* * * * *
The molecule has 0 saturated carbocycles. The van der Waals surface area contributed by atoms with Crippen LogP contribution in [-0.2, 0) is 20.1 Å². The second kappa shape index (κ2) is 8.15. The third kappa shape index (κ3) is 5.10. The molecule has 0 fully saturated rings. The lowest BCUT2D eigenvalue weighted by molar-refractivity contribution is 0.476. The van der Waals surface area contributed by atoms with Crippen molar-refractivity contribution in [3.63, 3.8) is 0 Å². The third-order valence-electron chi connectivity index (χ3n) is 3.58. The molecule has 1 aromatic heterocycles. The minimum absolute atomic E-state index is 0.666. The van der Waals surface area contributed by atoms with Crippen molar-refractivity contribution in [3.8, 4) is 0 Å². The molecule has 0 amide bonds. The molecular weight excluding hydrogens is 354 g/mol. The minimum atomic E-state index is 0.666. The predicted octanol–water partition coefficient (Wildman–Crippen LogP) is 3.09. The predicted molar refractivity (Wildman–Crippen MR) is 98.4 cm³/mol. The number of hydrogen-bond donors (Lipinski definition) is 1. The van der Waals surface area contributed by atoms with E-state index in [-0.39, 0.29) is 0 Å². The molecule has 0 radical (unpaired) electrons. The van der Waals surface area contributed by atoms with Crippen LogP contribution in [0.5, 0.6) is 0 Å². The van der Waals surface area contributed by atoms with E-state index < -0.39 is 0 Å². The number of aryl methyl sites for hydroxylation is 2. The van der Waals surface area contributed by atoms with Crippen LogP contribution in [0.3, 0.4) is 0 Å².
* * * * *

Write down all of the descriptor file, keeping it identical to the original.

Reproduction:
The molecule has 0 saturated carbocycles. The van der Waals surface area contributed by atoms with Crippen LogP contribution in [-0.2, 0) is 20.1 Å². The second kappa shape index (κ2) is 8.15. The third kappa shape index (κ3) is 5.10. The molecule has 0 fully saturated rings. The lowest BCUT2D eigenvalue weighted by molar-refractivity contribution is 0.476. The van der Waals surface area contributed by atoms with Crippen molar-refractivity contribution in [3.63, 3.8) is 0 Å². The third-order valence-electron chi connectivity index (χ3n) is 3.58. The molecule has 1 aromatic heterocycles. The minimum absolute atomic E-state index is 0.666. The van der Waals surface area contributed by atoms with Crippen molar-refractivity contribution in [3.8, 4) is 0 Å². The molecule has 0 amide bonds. The molecular weight excluding hydrogens is 354 g/mol. The minimum atomic E-state index is 0.666. The predicted octanol–water partition coefficient (Wildman–Crippen LogP) is 3.09. The predicted molar refractivity (Wildman–Crippen MR) is 98.4 cm³/mol. The number of hydrogen-bond donors (Lipinski definition) is 1. The van der Waals surface area contributed by atoms with E-state index in [-0.39, 0.29) is 0 Å². The molecule has 0 radical (unpaired) electrons. The van der Waals surface area contributed by atoms with Crippen LogP contribution in [0.5, 0.6) is 0 Å². The van der Waals surface area contributed by atoms with E-state index < -0.39 is 0 Å². The number of aryl methyl sites for hydroxylation is 2. The van der Waals surface area contributed by atoms with Crippen LogP contribution in [0.3, 0.4) is 0 Å².